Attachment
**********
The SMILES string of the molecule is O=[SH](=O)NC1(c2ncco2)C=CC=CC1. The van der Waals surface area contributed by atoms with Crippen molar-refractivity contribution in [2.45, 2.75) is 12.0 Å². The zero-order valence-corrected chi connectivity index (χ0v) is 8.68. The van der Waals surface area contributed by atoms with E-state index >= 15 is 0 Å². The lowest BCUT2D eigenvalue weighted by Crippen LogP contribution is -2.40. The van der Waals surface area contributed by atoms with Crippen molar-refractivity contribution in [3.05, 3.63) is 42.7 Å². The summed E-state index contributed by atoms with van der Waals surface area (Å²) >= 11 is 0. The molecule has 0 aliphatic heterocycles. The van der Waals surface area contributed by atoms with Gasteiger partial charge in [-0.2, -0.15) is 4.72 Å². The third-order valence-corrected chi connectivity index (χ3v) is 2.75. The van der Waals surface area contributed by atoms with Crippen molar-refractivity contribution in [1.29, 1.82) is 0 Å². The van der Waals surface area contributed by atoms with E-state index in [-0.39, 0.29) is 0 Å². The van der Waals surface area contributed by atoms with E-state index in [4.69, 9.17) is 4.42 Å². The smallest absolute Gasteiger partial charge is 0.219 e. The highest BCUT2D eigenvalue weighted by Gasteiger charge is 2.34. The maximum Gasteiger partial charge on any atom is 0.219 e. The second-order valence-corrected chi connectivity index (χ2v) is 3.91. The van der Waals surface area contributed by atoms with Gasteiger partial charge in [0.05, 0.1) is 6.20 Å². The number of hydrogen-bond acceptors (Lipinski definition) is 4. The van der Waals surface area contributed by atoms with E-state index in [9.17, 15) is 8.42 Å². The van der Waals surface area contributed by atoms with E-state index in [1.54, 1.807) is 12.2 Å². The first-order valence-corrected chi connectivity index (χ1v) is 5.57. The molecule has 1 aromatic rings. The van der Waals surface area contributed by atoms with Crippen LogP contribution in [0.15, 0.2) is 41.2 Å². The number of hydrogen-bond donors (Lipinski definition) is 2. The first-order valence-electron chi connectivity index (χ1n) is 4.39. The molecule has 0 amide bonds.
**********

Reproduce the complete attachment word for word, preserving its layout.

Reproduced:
The SMILES string of the molecule is O=[SH](=O)NC1(c2ncco2)C=CC=CC1. The van der Waals surface area contributed by atoms with Crippen molar-refractivity contribution in [2.45, 2.75) is 12.0 Å². The zero-order valence-corrected chi connectivity index (χ0v) is 8.68. The van der Waals surface area contributed by atoms with E-state index >= 15 is 0 Å². The lowest BCUT2D eigenvalue weighted by Crippen LogP contribution is -2.40. The van der Waals surface area contributed by atoms with Crippen molar-refractivity contribution in [3.05, 3.63) is 42.7 Å². The summed E-state index contributed by atoms with van der Waals surface area (Å²) >= 11 is 0. The molecule has 0 aliphatic heterocycles. The van der Waals surface area contributed by atoms with Gasteiger partial charge in [-0.2, -0.15) is 4.72 Å². The third-order valence-corrected chi connectivity index (χ3v) is 2.75. The van der Waals surface area contributed by atoms with Crippen molar-refractivity contribution in [1.29, 1.82) is 0 Å². The van der Waals surface area contributed by atoms with E-state index in [-0.39, 0.29) is 0 Å². The van der Waals surface area contributed by atoms with E-state index in [4.69, 9.17) is 4.42 Å². The smallest absolute Gasteiger partial charge is 0.219 e. The highest BCUT2D eigenvalue weighted by Gasteiger charge is 2.34. The maximum Gasteiger partial charge on any atom is 0.219 e. The second-order valence-corrected chi connectivity index (χ2v) is 3.91. The van der Waals surface area contributed by atoms with Gasteiger partial charge in [0.05, 0.1) is 6.20 Å². The number of hydrogen-bond acceptors (Lipinski definition) is 4. The van der Waals surface area contributed by atoms with E-state index in [9.17, 15) is 8.42 Å². The van der Waals surface area contributed by atoms with E-state index in [1.54, 1.807) is 12.2 Å². The first-order valence-corrected chi connectivity index (χ1v) is 5.57. The molecule has 1 aromatic rings. The van der Waals surface area contributed by atoms with Crippen LogP contribution in [0.15, 0.2) is 41.2 Å². The number of hydrogen-bond donors (Lipinski definition) is 2. The first-order valence-electron chi connectivity index (χ1n) is 4.39. The molecule has 0 amide bonds.